Quiz 9: Businesses and the Costs of Production
The key characteristic of a purely competitive industry is that there is zero economic profit in the long run, because other firms will want to enter that industry to capture a higher profit. The normal rate of profit, which is given to be 5 percent, is what a "normal" firm should earn in this economy. Firms in an industry have an economic profit if their profit is higher than the normal profit of 5 percent. We see that the firm we are interested in is making $5.50 on every $50 invested, which means that it has a profit of , or 11 percent. This is higher than the normal profit of 5 percent, and so the firm is earning an economic profit of 6 percent (11 percent - 5 percent). Firms in other industries will see that there is an industry in the market that is earning 6 percent higher than the normal profit, and thus will want to move into this industry. Perhaps a good example is if there are only two industries in the market, the burger industry and the hot dog industry, and the burger industry's profit is 6 percent higher than that of the hot dog industry, then we would expect to see many firms in the hot dog industry to move into the burger industry. This is exactly the same as what will happen in the economy that we are looking at - when an industry has a positive economic profit, firms will want to move into that industry and leave the industry that they were in. In the long run - which means after any firms that want to enter had entered and after any firms that want to leave had left - there will be zero economic profit. If there was a positive economic profit, that means that the industry is still enjoying profits higher than that of the normal profit, and firms will want to be entering. The only way that we will reach a long run equilibrium when no firms are entering is when the economic profit is zero, which means that the industry is earning the normal profit of 5 percent.
The short run or long run does not really refer to a specific time period in the case of pure competition, but it refers to what kinds of cost the firms are facing. In the short run, a firm that is purely competitive will face both fixed costs and variable costs. Fixed costs are costs that must be paid regardless of how much the firm is producing - such as rent for the factory, or if there are labor contracts. As an example for a fixed cost, a firm that needs to pay $100,000 to rent a factory for a year must pay that $100,000 regardless of how much production is. If they decide to make nothing, the $100,000 is still paid, and if they decide to make 1 million units, the $100,000 is paid then as well. Variable costs are costs that changes as the quantity produced changes. If the firm makes zero units, then they will not need to pay any variable cost, since variable costs are usually things like costs for material or paying wages to worker (non-contractual). If the firm doesn't want to make a single unit, then it will not need to pay for someone to work the machines or for materials. However, if the firm decides to produce some amount of the good, then, it must pay for the costs from materials and labor. If the firm decides to increase production, then, they must pay more for more materials and more labor, which shows that the variable cost changes with quantity produced. These are two kinds of costs that the firm will face in the short run, one that it cannot change and one that can change. So, the short run is defined by the firm facing both fixed and variable costs. In the long run, all the costs of a firm are variable costs. As mentioned earlier, the long run is not a specific time period, but rather however long it takes for all the costs of a firm to become variable costs. Costs that used to be fixed, such as rent on a factory or contracts for workers, can be adjusted in the long run. If the firm wants to move out of the current factory, in the long run, then, they can make the decision to do so. On the other hand, in the short run, the firm cannot make a decision to leave the factory because they are "locked-in" to the factory until their contract is up. Also, if the firm wants to expand and ramp up production, then they will probably need to produce out of a larger factory, making that a variable cost as well. So, in the long run, all the costs of the firm are variable, meaning they can be changed and they change with the quantity produced.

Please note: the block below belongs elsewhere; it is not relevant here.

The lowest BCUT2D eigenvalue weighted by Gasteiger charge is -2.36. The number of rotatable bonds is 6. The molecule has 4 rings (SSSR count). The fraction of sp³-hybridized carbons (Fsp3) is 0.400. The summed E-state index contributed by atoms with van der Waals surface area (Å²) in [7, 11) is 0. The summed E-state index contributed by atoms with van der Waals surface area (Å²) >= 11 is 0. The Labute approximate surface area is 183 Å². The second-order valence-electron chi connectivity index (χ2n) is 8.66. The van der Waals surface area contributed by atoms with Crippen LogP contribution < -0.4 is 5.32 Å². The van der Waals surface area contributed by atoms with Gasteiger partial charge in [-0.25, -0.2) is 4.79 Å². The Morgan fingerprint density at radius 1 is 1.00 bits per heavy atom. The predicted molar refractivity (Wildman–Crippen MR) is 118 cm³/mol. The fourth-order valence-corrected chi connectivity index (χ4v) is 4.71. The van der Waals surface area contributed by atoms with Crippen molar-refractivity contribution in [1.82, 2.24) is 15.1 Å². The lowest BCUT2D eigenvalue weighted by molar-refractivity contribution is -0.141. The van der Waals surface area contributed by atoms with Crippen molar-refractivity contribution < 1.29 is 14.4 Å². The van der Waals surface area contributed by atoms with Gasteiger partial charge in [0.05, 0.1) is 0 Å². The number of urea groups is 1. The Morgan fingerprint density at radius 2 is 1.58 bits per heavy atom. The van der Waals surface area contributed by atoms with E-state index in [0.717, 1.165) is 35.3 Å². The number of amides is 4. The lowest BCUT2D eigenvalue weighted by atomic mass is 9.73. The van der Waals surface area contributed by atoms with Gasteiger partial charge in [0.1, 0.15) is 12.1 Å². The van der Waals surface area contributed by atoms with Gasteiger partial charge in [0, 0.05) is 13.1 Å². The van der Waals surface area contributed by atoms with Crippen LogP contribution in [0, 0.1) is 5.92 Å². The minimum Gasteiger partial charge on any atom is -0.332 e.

Forces of demand and supply together determine the market price in a competitive industry. A typical firm produces a profit-maximizing level of output by keeping the market determined price equal to the marginal cost function. There can be zero economic profits, positive economic profits or negative economic profits, depending upon the average total cost of producing that level of output. Marginal cost function is usually U-shaped indicating that it decreases for initial levels of output and then starts increasing after reaching a minimum level. This is also applicable for the average total cost function which is also U-shaped. However, this is unrelated to the price taking behaviour by a competitive firm. This is because the price is set by the market and has nothing to do with the cost of production of a single firm. Also note that marginal cost and average total cost are not equal to each other at all profit maximizing levels of output. Even when they do, at the minimum of average total cost, they are unable to influence the market price which is established by market forces. Hence options are incorrect. Price taking behaviour by a competitive firm indicates that it will be charging a same price for every unit sold. This suggests that marginal revenue for each additional unit sold will be equal to price. Now that price is unchanged and marginal revenue is equal to price, the marginal revenue function will be flat parallel to the quantity axis. Hence, is correct.